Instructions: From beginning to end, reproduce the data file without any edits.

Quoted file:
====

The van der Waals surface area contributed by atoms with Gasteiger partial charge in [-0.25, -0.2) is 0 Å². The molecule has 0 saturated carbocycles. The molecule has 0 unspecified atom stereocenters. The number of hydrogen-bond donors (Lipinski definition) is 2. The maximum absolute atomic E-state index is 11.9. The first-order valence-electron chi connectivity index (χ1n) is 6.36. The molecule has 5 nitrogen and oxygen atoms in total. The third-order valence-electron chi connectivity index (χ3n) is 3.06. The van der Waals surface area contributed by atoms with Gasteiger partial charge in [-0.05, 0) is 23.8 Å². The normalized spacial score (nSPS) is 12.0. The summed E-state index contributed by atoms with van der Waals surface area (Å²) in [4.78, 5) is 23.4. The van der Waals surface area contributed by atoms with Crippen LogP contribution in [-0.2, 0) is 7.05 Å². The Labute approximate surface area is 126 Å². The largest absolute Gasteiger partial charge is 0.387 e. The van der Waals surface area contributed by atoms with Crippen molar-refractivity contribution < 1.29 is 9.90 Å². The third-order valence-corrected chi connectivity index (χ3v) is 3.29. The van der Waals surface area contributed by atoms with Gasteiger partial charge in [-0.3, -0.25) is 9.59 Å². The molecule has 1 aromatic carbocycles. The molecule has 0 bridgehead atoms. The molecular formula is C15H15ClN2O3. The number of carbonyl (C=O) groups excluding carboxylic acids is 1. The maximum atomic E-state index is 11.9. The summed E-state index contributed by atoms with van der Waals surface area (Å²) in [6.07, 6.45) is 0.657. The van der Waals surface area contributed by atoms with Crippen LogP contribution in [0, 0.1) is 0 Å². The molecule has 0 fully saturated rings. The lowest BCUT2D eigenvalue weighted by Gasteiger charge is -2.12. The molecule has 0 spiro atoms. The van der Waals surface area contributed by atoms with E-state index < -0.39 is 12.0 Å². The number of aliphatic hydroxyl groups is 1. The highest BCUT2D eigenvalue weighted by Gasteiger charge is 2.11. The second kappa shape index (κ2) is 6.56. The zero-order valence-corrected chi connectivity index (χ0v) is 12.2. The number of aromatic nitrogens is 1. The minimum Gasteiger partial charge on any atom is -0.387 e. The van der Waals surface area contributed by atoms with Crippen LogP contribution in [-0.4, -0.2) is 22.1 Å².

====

The van der Waals surface area contributed by atoms with Gasteiger partial charge in [-0.25, -0.2) is 0 Å². The molecule has 0 saturated carbocycles. The molecule has 0 unspecified atom stereocenters. The number of hydrogen-bond donors (Lipinski definition) is 2. The maximum absolute atomic E-state index is 11.9. The first-order valence-electron chi connectivity index (χ1n) is 6.36. The molecule has 5 nitrogen and oxygen atoms in total. The third-order valence-electron chi connectivity index (χ3n) is 3.06. The van der Waals surface area contributed by atoms with Gasteiger partial charge in [-0.05, 0) is 23.8 Å². The normalized spacial score (nSPS) is 12.0. The summed E-state index contributed by atoms with van der Waals surface area (Å²) in [4.78, 5) is 23.4. The van der Waals surface area contributed by atoms with Crippen LogP contribution in [-0.2, 0) is 7.05 Å². The Labute approximate surface area is 126 Å². The largest absolute Gasteiger partial charge is 0.387 e. The van der Waals surface area contributed by atoms with Crippen molar-refractivity contribution < 1.29 is 9.90 Å². The third-order valence-corrected chi connectivity index (χ3v) is 3.29. The van der Waals surface area contributed by atoms with Gasteiger partial charge in [-0.3, -0.25) is 9.59 Å². The molecule has 1 aromatic carbocycles. The molecule has 0 bridgehead atoms. The molecular formula is C15H15ClN2O3. The number of carbonyl (C=O) groups excluding carboxylic acids is 1. The maximum atomic E-state index is 11.9. The summed E-state index contributed by atoms with van der Waals surface area (Å²) in [6.07, 6.45) is 0.657. The van der Waals surface area contributed by atoms with Crippen LogP contribution in [0, 0.1) is 0 Å². The molecule has 0 fully saturated rings. The lowest BCUT2D eigenvalue weighted by Gasteiger charge is -2.12. The molecule has 0 spiro atoms. The van der Waals surface area contributed by atoms with E-state index < -0.39 is 12.0 Å². The number of aliphatic hydroxyl groups is 1. The highest BCUT2D eigenvalue weighted by Gasteiger charge is 2.11. The second kappa shape index (κ2) is 6.56. The zero-order valence-corrected chi connectivity index (χ0v) is 12.2. The number of aromatic nitrogens is 1. The minimum Gasteiger partial charge on any atom is -0.387 e. The van der Waals surface area contributed by atoms with Crippen LogP contribution in [-0.4, -0.2) is 22.1 Å².